From the outside, the nonprofit, 100% volunteer-run Kids Cooking Corner has the whimsical appearance of a fairy-tale cottage, its white siding accented by baby-blue paint and surrounded by fresh flowers and topiaries. The interior of the century-old house is equally exciting to youngsters, though not because of a prince or fairy godmother willing to do all of the heavy lifting. Children work hard at The Kids Cooking Corner, but the work is disguised in fun and rewarded with tasty snacks. Instructors warmly welcome foster children and children with special needs into their classrooms.
Helmed by chef, health enthusiast, and mother of three Heidi O'Connor, the volunteers at The Kids Cooking Corner strive to educate whippersnappers on nutrition, food safety, and food prep, often helping picky eaters try new foods along the way. Instructors incorporate math, science, and reading into curricula, teaching real-world applications for kids' school-sourced skills. Children definitely get their hands dirty, however: in spring and summer, they spend time in The Kids Cooking Corner garden, getting firsthand experience working with ingredients from seed to plate. Brightly painted walls, a playful party room, and a fully stocked kitchen provide a safe, exciting environment for kids to get crafty with edibles during each class, as well as during summer camps, parties, and peaceful games of food baseball.
In his 25-year coaching career, PGA professional Jack Young has taught more than 30,000 golfers, ranging from 5-year-olds to 90-year-olds, from scratch players to first timers. In 2007, he left a post as a golf club's head golf pro to dedicate all of his time to coaching, putting to use the encyclopedic knowledge of golf-swing mechanics and the clear communication skills that have made him successful from the start. Operating out of Vanco Golf Range, Jack often uses video swing analysis in lessons, providing his pupils with visual aids and material for their acting reel. His familiarity with multiple swing models lets him mold his advice to pupils' natural tendencies. "I believe in physics," Jack says. "There are a lot of ways to hit a golf ball; everyone has their own unique signature to their swing." Jack's skills extend to club fitting, which he has been doing for 20 years and offers free of charge. His expertise extends beyond simple swing mechanics: Jack also advises golfers on the mental approach, short-game skills, and unique kind of physical fitness needed to fortify swings and get away with late-night cart tipping.
Inside both of JJ Jump's two locations lies 7,000 to 12,000 square feet of inflatable challenges and bounce-based entertainment for children. The jousting arena settles sibling rivalries in a civilized and laugh-filled fashion, and giant slides send little ones safely toward the ground. But there's more to JJ Jump than jumping: each facility also boasts a creative play zone that is ripe with construction toys and a stage where children can let their imaginations run wild.
From time to time, the Clackamas facility morphs into JJ Extreme, where a kid wearing a harness can be suspended from the ceiling by a rope to swing back and forth under neon lights. Harnesses also come in handy for a slightly more competitive activity, during which youngsters zip past one another, running toward a basketball hoop and hoping to make a shot before a bungee cord pulls them each backward across a soft, inflatable mat.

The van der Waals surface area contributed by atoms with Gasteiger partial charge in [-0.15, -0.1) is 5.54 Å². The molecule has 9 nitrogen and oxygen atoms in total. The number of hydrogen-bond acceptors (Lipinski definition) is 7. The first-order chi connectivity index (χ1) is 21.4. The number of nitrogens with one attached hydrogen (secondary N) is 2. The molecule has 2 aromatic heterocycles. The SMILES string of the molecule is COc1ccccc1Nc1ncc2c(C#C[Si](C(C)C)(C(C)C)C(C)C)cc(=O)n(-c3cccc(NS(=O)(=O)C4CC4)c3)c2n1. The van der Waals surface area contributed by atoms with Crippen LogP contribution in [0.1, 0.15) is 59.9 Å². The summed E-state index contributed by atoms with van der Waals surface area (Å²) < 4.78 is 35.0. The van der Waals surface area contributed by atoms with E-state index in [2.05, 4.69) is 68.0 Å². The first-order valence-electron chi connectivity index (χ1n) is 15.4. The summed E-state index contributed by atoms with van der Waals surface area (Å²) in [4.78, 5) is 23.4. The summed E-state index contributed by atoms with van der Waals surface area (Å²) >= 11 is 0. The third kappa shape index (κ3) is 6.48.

At G6 Airpark, patrons of all ages bound safely between the open-jump arena and sports-based courts that comprise the 12,000 square-foot indoor trampoline park. Interconnected trampolines bordered by neon-green pads stretch from wall to wall, encouraging guests to defy gravity's demands as they spring into the air. On the dodge-ball court, jumpers fly while skirting air-filled orbs flung from opposing teams, and on the basketball court they vault over the rim, slam dunking. Guests practice more elaborate aerial flips and full-speed hugging exercises into the foam-filled trick zone, whereas the children-only area provides a safe haven for little ones. In between leaps and bounds, bouncers halt for a pizza or shaved ice from the caf?, which can also supply party fare for energy-burning, activity-filled birthday parties.
Anytime Fitness, which boasts more than 2,014 clubs in North America and 564 across the globe, makes it easier for average folks to etch out time for exercise by doing one simple thing: staying open 24 hours a day for 365 days a year. As health and fitness seekers challenge themselves on Life Fitness/Hammer Strength cardio machines, weight machines, and free weights in clean, well-stocked facilities, security monitoring ensures they?re safe and producing enough sweat to meet official government standards. Members can also ramp up their exercise regimens with the help of Anytime Fitness?s staff of personal trainers, who demonstrate moves and sling motivating tips. After workouts, guests can shower in the private restrooms or hop into one of the tanning booths available 24 hours a day.
It?s fitting that Brian Nosler?s hobbies include both golf and fly fishing. Both sports require concentration, appreciation for the outdoors, and a fluid backstroke to hit a specific target. But when he?s not intentionally wading in streams, the 2013 Oregon PGA Player of the Year does his best to avoid water at all costs. During professional golf-instruction sessions, Nosler guides students with a simple approach to swing fundamentals, teaching both full-swing mechanics and short-game techniques?a personal specialty that contributed heavily to his previous wins at the Oregon, Washington, and Montana State Opens. In addition to helping students master the art of reading greens' dense instruction manuals, Nosler provides club-repair services and personal club-fitting sessions.